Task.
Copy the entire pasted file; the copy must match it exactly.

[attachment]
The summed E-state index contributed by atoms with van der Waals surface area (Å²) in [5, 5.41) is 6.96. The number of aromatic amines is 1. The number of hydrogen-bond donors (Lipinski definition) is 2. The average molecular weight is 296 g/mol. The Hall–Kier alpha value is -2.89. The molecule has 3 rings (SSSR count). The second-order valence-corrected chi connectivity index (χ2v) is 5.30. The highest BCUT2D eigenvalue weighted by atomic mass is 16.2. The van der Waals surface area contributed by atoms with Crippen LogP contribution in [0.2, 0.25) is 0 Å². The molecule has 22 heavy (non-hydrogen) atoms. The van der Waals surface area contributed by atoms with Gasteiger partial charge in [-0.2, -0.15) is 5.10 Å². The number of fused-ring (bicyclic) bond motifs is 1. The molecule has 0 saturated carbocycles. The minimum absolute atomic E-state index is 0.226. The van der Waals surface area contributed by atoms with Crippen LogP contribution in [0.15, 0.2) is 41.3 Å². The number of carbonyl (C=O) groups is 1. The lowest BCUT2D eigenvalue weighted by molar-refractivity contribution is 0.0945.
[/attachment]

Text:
The summed E-state index contributed by atoms with van der Waals surface area (Å²) in [5, 5.41) is 6.96. The number of aromatic amines is 1. The number of hydrogen-bond donors (Lipinski definition) is 2. The average molecular weight is 296 g/mol. The Hall–Kier alpha value is -2.89. The molecule has 3 rings (SSSR count). The second-order valence-corrected chi connectivity index (χ2v) is 5.30. The highest BCUT2D eigenvalue weighted by atomic mass is 16.2. The van der Waals surface area contributed by atoms with Crippen LogP contribution in [0.2, 0.25) is 0 Å². The molecule has 22 heavy (non-hydrogen) atoms. The van der Waals surface area contributed by atoms with Gasteiger partial charge in [-0.2, -0.15) is 5.10 Å². The number of fused-ring (bicyclic) bond motifs is 1. The molecule has 0 saturated carbocycles. The minimum absolute atomic E-state index is 0.226. The van der Waals surface area contributed by atoms with Crippen LogP contribution in [0.15, 0.2) is 41.3 Å². The number of carbonyl (C=O) groups is 1. The lowest BCUT2D eigenvalue weighted by molar-refractivity contribution is 0.0945.